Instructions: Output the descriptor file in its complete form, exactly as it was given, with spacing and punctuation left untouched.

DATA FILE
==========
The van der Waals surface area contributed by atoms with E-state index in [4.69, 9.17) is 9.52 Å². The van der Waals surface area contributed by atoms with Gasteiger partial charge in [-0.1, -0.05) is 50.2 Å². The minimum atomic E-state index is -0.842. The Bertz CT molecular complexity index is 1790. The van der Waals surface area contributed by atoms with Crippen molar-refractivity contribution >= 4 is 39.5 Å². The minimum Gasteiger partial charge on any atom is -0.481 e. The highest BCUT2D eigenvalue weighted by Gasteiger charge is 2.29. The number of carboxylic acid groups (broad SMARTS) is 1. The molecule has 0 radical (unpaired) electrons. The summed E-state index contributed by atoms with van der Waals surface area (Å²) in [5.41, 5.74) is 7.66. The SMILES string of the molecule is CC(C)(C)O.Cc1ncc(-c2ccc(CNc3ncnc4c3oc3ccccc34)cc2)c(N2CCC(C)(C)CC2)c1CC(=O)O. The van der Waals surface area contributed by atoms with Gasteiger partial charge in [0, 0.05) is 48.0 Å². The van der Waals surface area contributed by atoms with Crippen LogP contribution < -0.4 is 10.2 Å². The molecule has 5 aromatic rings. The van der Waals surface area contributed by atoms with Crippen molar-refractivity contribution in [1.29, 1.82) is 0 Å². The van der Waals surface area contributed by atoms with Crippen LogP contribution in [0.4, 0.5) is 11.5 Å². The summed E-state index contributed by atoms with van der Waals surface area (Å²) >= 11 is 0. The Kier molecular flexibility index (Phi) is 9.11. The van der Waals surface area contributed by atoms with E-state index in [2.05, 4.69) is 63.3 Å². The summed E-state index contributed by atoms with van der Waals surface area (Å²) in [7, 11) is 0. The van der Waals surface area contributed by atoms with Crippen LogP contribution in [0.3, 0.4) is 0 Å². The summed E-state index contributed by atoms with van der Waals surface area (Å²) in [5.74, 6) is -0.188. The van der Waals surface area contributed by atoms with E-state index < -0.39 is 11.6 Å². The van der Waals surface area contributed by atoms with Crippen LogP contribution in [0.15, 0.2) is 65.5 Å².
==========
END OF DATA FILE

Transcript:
The van der Waals surface area contributed by atoms with E-state index in [4.69, 9.17) is 9.52 Å². The van der Waals surface area contributed by atoms with Gasteiger partial charge in [-0.1, -0.05) is 50.2 Å². The minimum atomic E-state index is -0.842. The Bertz CT molecular complexity index is 1790. The van der Waals surface area contributed by atoms with Crippen molar-refractivity contribution >= 4 is 39.5 Å². The minimum Gasteiger partial charge on any atom is -0.481 e. The highest BCUT2D eigenvalue weighted by Gasteiger charge is 2.29. The number of carboxylic acid groups (broad SMARTS) is 1. The molecule has 0 radical (unpaired) electrons. The summed E-state index contributed by atoms with van der Waals surface area (Å²) in [5.41, 5.74) is 7.66. The SMILES string of the molecule is CC(C)(C)O.Cc1ncc(-c2ccc(CNc3ncnc4c3oc3ccccc34)cc2)c(N2CCC(C)(C)CC2)c1CC(=O)O. The van der Waals surface area contributed by atoms with Gasteiger partial charge in [0, 0.05) is 48.0 Å². The van der Waals surface area contributed by atoms with Crippen LogP contribution < -0.4 is 10.2 Å². The molecule has 5 aromatic rings. The van der Waals surface area contributed by atoms with Crippen molar-refractivity contribution in [1.29, 1.82) is 0 Å². The van der Waals surface area contributed by atoms with Crippen LogP contribution in [0.4, 0.5) is 11.5 Å². The summed E-state index contributed by atoms with van der Waals surface area (Å²) >= 11 is 0. The Kier molecular flexibility index (Phi) is 9.11. The van der Waals surface area contributed by atoms with E-state index in [2.05, 4.69) is 63.3 Å². The summed E-state index contributed by atoms with van der Waals surface area (Å²) in [7, 11) is 0. The van der Waals surface area contributed by atoms with Crippen LogP contribution in [0.3, 0.4) is 0 Å². The summed E-state index contributed by atoms with van der Waals surface area (Å²) in [5.74, 6) is -0.188. The van der Waals surface area contributed by atoms with E-state index < -0.39 is 11.6 Å². The van der Waals surface area contributed by atoms with Crippen LogP contribution in [0.15, 0.2) is 65.5 Å².